How to Get it Right With Twitter

Keeping a Twitter feed active can be expensive in terms of time and money. With retweets and favorites revealing only a limited part or the picture, how can a business tell when it is getting it right, and how can it use Twitter to measure other aspects of its performance?

A recent piece of research commissioned by Microsoft addressed the difficult question Are Some Tweets More Interesting Than Others? Consisting of three separate studies, it asked individual Twitter users what makes a tweet interesting, asked other users to apply those criteria to a selection of tweets, and then asked the second set of users an open-ended question about why they thought those tweets were interesting. There was relatively little consistency in responses to this final question, but users seemed to be good at understanding when tweets they personally found interesting would appeal to a wide audience and when their appeal was more specific.

Like previous researchers in the area, the Microsoft team found that the presence of a link made it more interesting to the average user. Longer tweets (not counting @ mentions) were also more interesting. Beyond this, however, the authors concluded that it is difficult to establish the key features that can make a tweet appealing and that more research is needed.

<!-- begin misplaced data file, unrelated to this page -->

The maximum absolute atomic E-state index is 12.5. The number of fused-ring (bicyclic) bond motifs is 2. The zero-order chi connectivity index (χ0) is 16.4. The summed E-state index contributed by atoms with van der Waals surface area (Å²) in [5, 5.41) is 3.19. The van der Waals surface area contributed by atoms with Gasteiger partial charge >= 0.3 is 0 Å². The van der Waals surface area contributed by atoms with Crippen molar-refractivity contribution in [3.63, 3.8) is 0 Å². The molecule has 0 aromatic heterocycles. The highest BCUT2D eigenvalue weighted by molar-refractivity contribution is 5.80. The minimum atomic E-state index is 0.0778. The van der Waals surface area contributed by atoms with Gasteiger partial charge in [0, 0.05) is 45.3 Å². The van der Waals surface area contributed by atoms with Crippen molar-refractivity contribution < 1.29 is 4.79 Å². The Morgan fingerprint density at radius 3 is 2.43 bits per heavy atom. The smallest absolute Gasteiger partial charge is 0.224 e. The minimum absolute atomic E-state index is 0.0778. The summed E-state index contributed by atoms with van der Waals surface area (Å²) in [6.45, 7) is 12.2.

Where does a business keen to improve its Twitter performance go from here? The key thing is to learn from the finding that a tweet that does not appeal to everyone can still have strong appeal to those with specific interests. By sampling its followers and looking at their own tweets to find out what they have in common, a business can begin to identify such interests and experiment with its own tweets accordingly, using traditional metrics to measure its success.

Also important to developing successful social media marketing is keeping track of Twitter mentions. Some businesses simply count these but it is far more useful to categorize them into neutral, negative and positive groups before doing so. To achieve a growing, positive online reputation, a business should aim to have more than three times as many positive mentions as negative ones. Large numbers of neutral tweets can imply that investment in marketing is being wasted; the aim should be to reduce this number without increasing the number of negative mentions.

For more advice on how to use Twitter and other social media platforms effectively, contact Xcellimark at 888-318-3950 ext 211 to speak with an internet marketing consultant today.

Brittany Shelley

Written by Brittany Shelley

Topics: Social Media

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